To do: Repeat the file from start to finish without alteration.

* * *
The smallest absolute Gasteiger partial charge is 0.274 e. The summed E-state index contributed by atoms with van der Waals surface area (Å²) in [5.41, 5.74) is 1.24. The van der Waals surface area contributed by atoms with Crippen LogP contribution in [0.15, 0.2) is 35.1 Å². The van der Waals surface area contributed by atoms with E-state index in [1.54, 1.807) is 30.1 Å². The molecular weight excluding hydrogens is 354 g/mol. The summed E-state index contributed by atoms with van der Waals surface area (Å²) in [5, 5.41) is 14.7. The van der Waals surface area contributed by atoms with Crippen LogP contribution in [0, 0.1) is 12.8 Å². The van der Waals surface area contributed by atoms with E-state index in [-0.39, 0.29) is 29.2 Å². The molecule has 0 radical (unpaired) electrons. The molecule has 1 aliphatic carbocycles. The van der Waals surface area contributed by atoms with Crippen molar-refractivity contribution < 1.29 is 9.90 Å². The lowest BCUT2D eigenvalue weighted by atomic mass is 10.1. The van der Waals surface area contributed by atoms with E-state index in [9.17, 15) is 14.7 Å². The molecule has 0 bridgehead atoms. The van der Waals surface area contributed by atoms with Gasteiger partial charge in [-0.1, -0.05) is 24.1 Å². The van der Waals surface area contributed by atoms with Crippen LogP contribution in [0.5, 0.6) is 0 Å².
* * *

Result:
The smallest absolute Gasteiger partial charge is 0.274 e. The summed E-state index contributed by atoms with van der Waals surface area (Å²) in [5.41, 5.74) is 1.24. The van der Waals surface area contributed by atoms with Crippen LogP contribution in [0.15, 0.2) is 35.1 Å². The van der Waals surface area contributed by atoms with E-state index in [1.54, 1.807) is 30.1 Å². The molecular weight excluding hydrogens is 354 g/mol. The summed E-state index contributed by atoms with van der Waals surface area (Å²) in [5, 5.41) is 14.7. The van der Waals surface area contributed by atoms with Crippen LogP contribution in [0, 0.1) is 12.8 Å². The van der Waals surface area contributed by atoms with E-state index in [-0.39, 0.29) is 29.2 Å². The molecule has 0 radical (unpaired) electrons. The molecule has 1 aliphatic carbocycles. The van der Waals surface area contributed by atoms with Crippen molar-refractivity contribution < 1.29 is 9.90 Å². The lowest BCUT2D eigenvalue weighted by atomic mass is 10.1. The van der Waals surface area contributed by atoms with E-state index in [9.17, 15) is 14.7 Å². The molecule has 0 bridgehead atoms. The van der Waals surface area contributed by atoms with Gasteiger partial charge in [-0.1, -0.05) is 24.1 Å². The van der Waals surface area contributed by atoms with Crippen LogP contribution in [0.5, 0.6) is 0 Å².